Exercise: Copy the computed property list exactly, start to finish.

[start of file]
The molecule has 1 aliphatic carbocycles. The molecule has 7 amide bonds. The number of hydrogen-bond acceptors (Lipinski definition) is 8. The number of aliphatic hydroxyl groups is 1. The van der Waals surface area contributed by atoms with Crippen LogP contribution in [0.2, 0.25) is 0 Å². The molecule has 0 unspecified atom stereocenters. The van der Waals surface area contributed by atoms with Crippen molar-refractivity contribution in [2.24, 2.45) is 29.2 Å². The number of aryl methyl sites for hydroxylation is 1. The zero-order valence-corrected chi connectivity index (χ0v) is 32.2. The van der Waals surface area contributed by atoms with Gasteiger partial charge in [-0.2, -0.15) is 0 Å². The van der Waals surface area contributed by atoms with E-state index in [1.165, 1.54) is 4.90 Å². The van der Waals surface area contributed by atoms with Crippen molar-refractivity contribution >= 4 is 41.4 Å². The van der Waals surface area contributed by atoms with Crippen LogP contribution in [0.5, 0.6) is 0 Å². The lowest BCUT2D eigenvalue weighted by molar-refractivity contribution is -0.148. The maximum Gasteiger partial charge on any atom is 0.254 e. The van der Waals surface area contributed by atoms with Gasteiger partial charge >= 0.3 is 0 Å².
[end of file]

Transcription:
The molecule has 1 aliphatic carbocycles. The molecule has 7 amide bonds. The number of hydrogen-bond acceptors (Lipinski definition) is 8. The number of aliphatic hydroxyl groups is 1. The van der Waals surface area contributed by atoms with Crippen LogP contribution in [0.2, 0.25) is 0 Å². The molecule has 0 unspecified atom stereocenters. The van der Waals surface area contributed by atoms with Crippen molar-refractivity contribution in [2.24, 2.45) is 29.2 Å². The number of aryl methyl sites for hydroxylation is 1. The zero-order valence-corrected chi connectivity index (χ0v) is 32.2. The van der Waals surface area contributed by atoms with Gasteiger partial charge in [-0.2, -0.15) is 0 Å². The van der Waals surface area contributed by atoms with E-state index in [1.165, 1.54) is 4.90 Å². The van der Waals surface area contributed by atoms with Crippen molar-refractivity contribution >= 4 is 41.4 Å². The van der Waals surface area contributed by atoms with Crippen LogP contribution in [0.5, 0.6) is 0 Å². The lowest BCUT2D eigenvalue weighted by molar-refractivity contribution is -0.148. The maximum Gasteiger partial charge on any atom is 0.254 e. The van der Waals surface area contributed by atoms with Gasteiger partial charge >= 0.3 is 0 Å².